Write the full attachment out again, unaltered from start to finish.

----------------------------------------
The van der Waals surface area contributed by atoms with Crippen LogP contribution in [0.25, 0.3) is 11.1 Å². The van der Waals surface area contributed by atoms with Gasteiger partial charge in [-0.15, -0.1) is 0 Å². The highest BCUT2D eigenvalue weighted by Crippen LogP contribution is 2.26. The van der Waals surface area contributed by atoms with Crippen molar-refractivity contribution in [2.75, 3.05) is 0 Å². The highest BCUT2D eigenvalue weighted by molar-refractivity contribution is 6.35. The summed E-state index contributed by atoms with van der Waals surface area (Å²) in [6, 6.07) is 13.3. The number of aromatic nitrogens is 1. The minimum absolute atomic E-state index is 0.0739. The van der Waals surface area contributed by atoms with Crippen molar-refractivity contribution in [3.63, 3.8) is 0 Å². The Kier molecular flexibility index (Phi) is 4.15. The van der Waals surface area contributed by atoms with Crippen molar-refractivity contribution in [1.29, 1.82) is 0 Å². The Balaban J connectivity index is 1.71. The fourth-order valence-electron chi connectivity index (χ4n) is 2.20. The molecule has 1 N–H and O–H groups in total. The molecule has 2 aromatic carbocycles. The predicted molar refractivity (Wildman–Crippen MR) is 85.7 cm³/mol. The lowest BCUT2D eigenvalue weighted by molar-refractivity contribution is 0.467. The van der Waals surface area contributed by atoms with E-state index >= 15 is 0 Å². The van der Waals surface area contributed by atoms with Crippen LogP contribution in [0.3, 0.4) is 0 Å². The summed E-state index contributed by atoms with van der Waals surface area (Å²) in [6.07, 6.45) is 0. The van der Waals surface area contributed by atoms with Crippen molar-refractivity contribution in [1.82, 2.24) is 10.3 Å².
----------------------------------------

The van der Waals surface area contributed by atoms with Crippen LogP contribution in [0.25, 0.3) is 11.1 Å². The van der Waals surface area contributed by atoms with Gasteiger partial charge in [-0.15, -0.1) is 0 Å². The highest BCUT2D eigenvalue weighted by Crippen LogP contribution is 2.26. The van der Waals surface area contributed by atoms with Crippen molar-refractivity contribution in [2.75, 3.05) is 0 Å². The highest BCUT2D eigenvalue weighted by molar-refractivity contribution is 6.35. The summed E-state index contributed by atoms with van der Waals surface area (Å²) in [6, 6.07) is 13.3. The number of aromatic nitrogens is 1. The minimum absolute atomic E-state index is 0.0739. The van der Waals surface area contributed by atoms with Crippen molar-refractivity contribution in [3.63, 3.8) is 0 Å². The Kier molecular flexibility index (Phi) is 4.15. The van der Waals surface area contributed by atoms with Crippen molar-refractivity contribution in [1.29, 1.82) is 0 Å². The Balaban J connectivity index is 1.71. The fourth-order valence-electron chi connectivity index (χ4n) is 2.20. The molecule has 1 N–H and O–H groups in total. The molecule has 2 aromatic carbocycles. The predicted molar refractivity (Wildman–Crippen MR) is 85.7 cm³/mol. The lowest BCUT2D eigenvalue weighted by molar-refractivity contribution is 0.467. The van der Waals surface area contributed by atoms with E-state index >= 15 is 0 Å². The van der Waals surface area contributed by atoms with Crippen LogP contribution in [0.3, 0.4) is 0 Å². The summed E-state index contributed by atoms with van der Waals surface area (Å²) in [6.07, 6.45) is 0. The van der Waals surface area contributed by atoms with Crippen molar-refractivity contribution in [1.82, 2.24) is 10.3 Å².